As a group of physical therapists took turns at the operating table, their faces showed a combination of wonder, fascination, and a bit of squeamishness.
Each tried his or her hand during a demonstration knee surgery, performed on a cadaver leg. But it wasn't just human hands at work for this partial knee replacement. They worked with the guidance of a robotic arm that already knew where to go.
Dr. Todd Borus, the surgeon leading the demonstration at Legacy Salmon Creek Medical Center on Saturday, explained it this way:
"It won't let me color outside the lines," he said.
Legacy Salmon Creek was the first hospital in the region to offer the robotic-assisted procedure, known as MAKOplasty, in 2009. It's still one of just three facilities in the Portland-Vancouver area using the technology. Borus himself has performed more than 500 such procedures.
MAKOplasty relies on computer modeling to create a 3-D image of the patient's knee before the operation begins. Once in surgery, sensors mark various points on the bone structure to make sure everything matches up properly.
On Saturday, Borus flexed the cadaver leg during the procedure. The visiting therapists watched a monitor as an animation of the knee moved with it in real time.
The robotic arm uses a drill-like tool to remove bone and cartilage, but only in a defined area mapped by the computer model. Try to move the arm outside that area, and it will stop itself.
"No matter how good you are as a surgeon, the robotic arm can help you," Borus said.
The procedure is used for partial knee replacement, and offers a less-invasive alternative to a total knee replacement, according to Legacy. Resurfacing is limited only to the diseased portion of the knee, after which an implant is inserted for better movement. The process allows for a smaller incision, less trauma and a faster recovery time, Borus said.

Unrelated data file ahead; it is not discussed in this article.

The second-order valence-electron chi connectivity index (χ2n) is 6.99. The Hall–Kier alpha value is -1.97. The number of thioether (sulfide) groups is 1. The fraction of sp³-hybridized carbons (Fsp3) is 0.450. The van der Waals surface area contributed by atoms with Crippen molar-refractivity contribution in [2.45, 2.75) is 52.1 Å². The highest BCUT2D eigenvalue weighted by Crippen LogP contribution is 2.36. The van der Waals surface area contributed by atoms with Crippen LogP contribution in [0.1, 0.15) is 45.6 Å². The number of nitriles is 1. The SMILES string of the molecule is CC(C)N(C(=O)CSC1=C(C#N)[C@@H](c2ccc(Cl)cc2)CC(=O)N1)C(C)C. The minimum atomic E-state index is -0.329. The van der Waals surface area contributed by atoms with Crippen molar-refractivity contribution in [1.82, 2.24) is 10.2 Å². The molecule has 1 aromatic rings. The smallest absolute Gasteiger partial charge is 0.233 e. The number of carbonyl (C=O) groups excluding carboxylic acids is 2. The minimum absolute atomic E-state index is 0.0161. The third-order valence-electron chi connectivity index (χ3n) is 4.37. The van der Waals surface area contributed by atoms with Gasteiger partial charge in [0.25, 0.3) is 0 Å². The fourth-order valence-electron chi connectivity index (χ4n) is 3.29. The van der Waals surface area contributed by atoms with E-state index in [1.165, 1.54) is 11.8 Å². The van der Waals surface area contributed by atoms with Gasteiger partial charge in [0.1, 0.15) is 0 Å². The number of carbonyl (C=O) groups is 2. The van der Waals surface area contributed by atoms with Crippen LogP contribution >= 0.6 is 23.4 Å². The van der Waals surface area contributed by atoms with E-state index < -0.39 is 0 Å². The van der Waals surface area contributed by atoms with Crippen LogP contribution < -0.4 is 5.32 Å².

Observing Saturday was a group from the Oregon Physical Therapy Association. As physical therapists, they're the ones who often see patients after they leave the operating room.
"Not all surgical procedures are created equal," said Thomas Fliss, a physical therapist who practices in The Dalles, Ore. "It's exciting to see what goes on behind the scenes on the good outcomes."
A grant has allowed Legacy to track the long-term outcomes of MAKOplasty procedures, Borus said. Two years after the operation, about 90 percent of patients counted themselves as satisfied or very satisfied, he said.
Patients with osteoarthritis can be candidates for MAKOplasty partial knee replacement. Many patients who undergo the procedure are in their 50s or 60s, but the total age range is much wider than that, Borus said. The technology can also be used for hip replacements.
Saturday's group also observed a demonstration of a shoulder procedure at Legacy. The Oregon Physical Therapy Association has organized a series of similar visits elsewhere to stay connected with the latest in the medical and surgical field, said board member Tom Moline.
"These are our patients," Moline said. "We want to know what's going on."